In ICC before we switched servers we hit a point where we couldn’t bring new people because we needed to blow through the first half in one night, but that also meant people  couldn’t get the gear and experience they needed to make sure they could blow through the first half in one night.

By having as much as possible the “who sits” question shared among everyone you get a larger pool of qualified raiders when you start hitting harder and harder content. Obviously raid viability is paramount so if you need a healer take a healer, or if a certain raid night would not be possible without a class who can do a certain ability take that, but by and large you should strive to have attendance by role approximately equal.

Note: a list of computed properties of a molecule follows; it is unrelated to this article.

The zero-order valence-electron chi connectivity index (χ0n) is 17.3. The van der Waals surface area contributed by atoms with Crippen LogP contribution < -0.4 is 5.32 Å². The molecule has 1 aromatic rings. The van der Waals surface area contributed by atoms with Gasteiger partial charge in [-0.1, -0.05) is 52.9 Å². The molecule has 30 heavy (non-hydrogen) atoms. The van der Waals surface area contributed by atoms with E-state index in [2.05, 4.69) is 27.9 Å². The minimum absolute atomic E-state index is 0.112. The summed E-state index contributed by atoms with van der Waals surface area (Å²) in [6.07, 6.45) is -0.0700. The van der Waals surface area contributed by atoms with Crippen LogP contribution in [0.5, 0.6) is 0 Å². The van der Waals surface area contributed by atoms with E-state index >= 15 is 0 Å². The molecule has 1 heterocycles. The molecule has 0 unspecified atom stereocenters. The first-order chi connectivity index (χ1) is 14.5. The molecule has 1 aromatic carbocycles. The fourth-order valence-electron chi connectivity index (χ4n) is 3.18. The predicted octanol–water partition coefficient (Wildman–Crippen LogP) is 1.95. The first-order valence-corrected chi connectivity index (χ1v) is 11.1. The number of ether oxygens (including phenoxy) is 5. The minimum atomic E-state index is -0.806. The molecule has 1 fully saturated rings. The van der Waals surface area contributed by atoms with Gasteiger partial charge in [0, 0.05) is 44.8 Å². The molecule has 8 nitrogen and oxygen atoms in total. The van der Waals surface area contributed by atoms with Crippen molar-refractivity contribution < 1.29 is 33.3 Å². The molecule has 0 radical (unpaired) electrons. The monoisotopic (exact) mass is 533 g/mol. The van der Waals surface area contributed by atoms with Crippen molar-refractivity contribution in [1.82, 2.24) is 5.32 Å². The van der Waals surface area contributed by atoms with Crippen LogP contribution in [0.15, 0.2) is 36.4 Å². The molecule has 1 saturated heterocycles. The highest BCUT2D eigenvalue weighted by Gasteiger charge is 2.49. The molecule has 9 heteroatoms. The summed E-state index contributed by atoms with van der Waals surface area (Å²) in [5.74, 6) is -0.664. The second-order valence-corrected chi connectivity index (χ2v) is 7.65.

That even includes raid leaders. Over the two months  Alas and I have both sat on nights we are available to raid because it is the fair thing to do. This has the added benefit of helping to train more people who are capable of leading raids.

The Takeaway

When I look at Eff the Ineffable’s raid team I don’t see 10 raiders, I see 17 at the moment. I know that not everybody is going to be available for every raid, but I have an obligation to make sure that none of the 17 raiders are left behind if they are willing and able to attend raids. Sharing bench time is just as important as sharing raid time. It makes people have to adjust to new class compositions, which makes them understand the fights in better detail. It makes raiders appreciate the raid time they do have that much more and I think we get better results from it. So if you are leading a program remember to rotate your raiders out and build up your raiding depth as a result.